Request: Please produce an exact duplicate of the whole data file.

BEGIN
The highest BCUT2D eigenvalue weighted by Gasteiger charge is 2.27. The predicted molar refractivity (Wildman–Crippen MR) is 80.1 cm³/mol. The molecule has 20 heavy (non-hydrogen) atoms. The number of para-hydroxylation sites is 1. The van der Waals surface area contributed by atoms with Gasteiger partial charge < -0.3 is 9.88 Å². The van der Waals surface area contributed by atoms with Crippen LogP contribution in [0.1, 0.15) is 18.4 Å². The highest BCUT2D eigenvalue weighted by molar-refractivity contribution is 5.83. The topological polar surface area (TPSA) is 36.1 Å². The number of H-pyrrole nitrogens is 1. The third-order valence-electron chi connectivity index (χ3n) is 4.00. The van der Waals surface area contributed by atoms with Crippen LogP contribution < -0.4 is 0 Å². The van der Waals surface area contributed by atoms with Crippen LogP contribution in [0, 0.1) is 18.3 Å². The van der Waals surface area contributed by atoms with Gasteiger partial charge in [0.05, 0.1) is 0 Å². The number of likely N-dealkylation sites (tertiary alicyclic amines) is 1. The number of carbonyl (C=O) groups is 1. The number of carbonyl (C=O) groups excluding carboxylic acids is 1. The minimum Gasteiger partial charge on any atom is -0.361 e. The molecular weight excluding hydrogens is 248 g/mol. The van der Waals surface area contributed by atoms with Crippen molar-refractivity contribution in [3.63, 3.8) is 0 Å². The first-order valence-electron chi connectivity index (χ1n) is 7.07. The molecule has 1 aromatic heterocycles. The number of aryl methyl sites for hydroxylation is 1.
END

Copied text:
The highest BCUT2D eigenvalue weighted by Gasteiger charge is 2.27. The predicted molar refractivity (Wildman–Crippen MR) is 80.1 cm³/mol. The molecule has 20 heavy (non-hydrogen) atoms. The number of para-hydroxylation sites is 1. The van der Waals surface area contributed by atoms with Gasteiger partial charge < -0.3 is 9.88 Å². The van der Waals surface area contributed by atoms with Crippen LogP contribution in [0.1, 0.15) is 18.4 Å². The highest BCUT2D eigenvalue weighted by molar-refractivity contribution is 5.83. The topological polar surface area (TPSA) is 36.1 Å². The number of H-pyrrole nitrogens is 1. The third-order valence-electron chi connectivity index (χ3n) is 4.00. The van der Waals surface area contributed by atoms with Crippen LogP contribution < -0.4 is 0 Å². The van der Waals surface area contributed by atoms with Crippen LogP contribution in [0, 0.1) is 18.3 Å². The van der Waals surface area contributed by atoms with Gasteiger partial charge in [0.05, 0.1) is 0 Å². The number of likely N-dealkylation sites (tertiary alicyclic amines) is 1. The number of carbonyl (C=O) groups is 1. The number of carbonyl (C=O) groups excluding carboxylic acids is 1. The minimum Gasteiger partial charge on any atom is -0.361 e. The molecular weight excluding hydrogens is 248 g/mol. The van der Waals surface area contributed by atoms with Crippen molar-refractivity contribution in [3.63, 3.8) is 0 Å². The first-order valence-electron chi connectivity index (χ1n) is 7.07. The molecule has 1 aromatic heterocycles. The number of aryl methyl sites for hydroxylation is 1.